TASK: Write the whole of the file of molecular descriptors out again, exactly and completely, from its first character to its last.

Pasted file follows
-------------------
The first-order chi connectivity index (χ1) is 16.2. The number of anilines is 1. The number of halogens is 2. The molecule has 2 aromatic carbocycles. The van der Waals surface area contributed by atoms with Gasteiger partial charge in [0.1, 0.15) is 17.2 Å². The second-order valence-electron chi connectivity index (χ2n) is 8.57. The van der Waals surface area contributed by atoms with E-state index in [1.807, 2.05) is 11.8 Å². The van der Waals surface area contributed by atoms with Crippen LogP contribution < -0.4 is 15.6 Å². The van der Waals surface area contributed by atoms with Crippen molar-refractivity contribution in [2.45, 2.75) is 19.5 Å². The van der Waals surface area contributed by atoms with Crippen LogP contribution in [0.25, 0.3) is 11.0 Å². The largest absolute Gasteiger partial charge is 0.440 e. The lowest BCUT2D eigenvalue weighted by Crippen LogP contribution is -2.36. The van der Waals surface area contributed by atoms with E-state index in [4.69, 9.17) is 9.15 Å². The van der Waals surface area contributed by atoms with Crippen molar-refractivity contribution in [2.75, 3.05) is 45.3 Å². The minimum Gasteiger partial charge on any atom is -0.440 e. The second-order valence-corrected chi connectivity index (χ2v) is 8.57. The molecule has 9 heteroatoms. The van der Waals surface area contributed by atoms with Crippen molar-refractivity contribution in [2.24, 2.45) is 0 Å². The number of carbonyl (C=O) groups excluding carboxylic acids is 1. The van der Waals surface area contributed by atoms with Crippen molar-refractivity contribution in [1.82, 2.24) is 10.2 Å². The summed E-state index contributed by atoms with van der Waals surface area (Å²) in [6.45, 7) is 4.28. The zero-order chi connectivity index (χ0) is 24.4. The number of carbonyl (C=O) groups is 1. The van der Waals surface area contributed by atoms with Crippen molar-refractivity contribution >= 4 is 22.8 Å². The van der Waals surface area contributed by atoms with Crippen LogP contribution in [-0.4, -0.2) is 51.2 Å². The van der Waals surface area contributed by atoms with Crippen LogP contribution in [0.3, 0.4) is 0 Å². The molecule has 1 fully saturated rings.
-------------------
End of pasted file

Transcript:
The first-order chi connectivity index (χ1) is 16.2. The number of anilines is 1. The number of halogens is 2. The molecule has 2 aromatic carbocycles. The van der Waals surface area contributed by atoms with Gasteiger partial charge in [0.1, 0.15) is 17.2 Å². The second-order valence-electron chi connectivity index (χ2n) is 8.57. The van der Waals surface area contributed by atoms with E-state index in [1.807, 2.05) is 11.8 Å². The van der Waals surface area contributed by atoms with Crippen LogP contribution < -0.4 is 15.6 Å². The van der Waals surface area contributed by atoms with Crippen molar-refractivity contribution in [2.45, 2.75) is 19.5 Å². The van der Waals surface area contributed by atoms with Crippen LogP contribution in [0.25, 0.3) is 11.0 Å². The largest absolute Gasteiger partial charge is 0.440 e. The lowest BCUT2D eigenvalue weighted by Crippen LogP contribution is -2.36. The van der Waals surface area contributed by atoms with E-state index in [4.69, 9.17) is 9.15 Å². The van der Waals surface area contributed by atoms with Crippen molar-refractivity contribution in [2.75, 3.05) is 45.3 Å². The minimum Gasteiger partial charge on any atom is -0.440 e. The second-order valence-corrected chi connectivity index (χ2v) is 8.57. The molecule has 9 heteroatoms. The van der Waals surface area contributed by atoms with Crippen molar-refractivity contribution in [2.24, 2.45) is 0 Å². The number of carbonyl (C=O) groups excluding carboxylic acids is 1. The van der Waals surface area contributed by atoms with Crippen molar-refractivity contribution in [1.82, 2.24) is 10.2 Å². The summed E-state index contributed by atoms with van der Waals surface area (Å²) in [6.45, 7) is 4.28. The zero-order chi connectivity index (χ0) is 24.4. The number of carbonyl (C=O) groups is 1. The van der Waals surface area contributed by atoms with Crippen molar-refractivity contribution >= 4 is 22.8 Å². The van der Waals surface area contributed by atoms with Crippen LogP contribution in [-0.4, -0.2) is 51.2 Å². The van der Waals surface area contributed by atoms with Crippen LogP contribution in [0.3, 0.4) is 0 Å². The molecule has 1 fully saturated rings.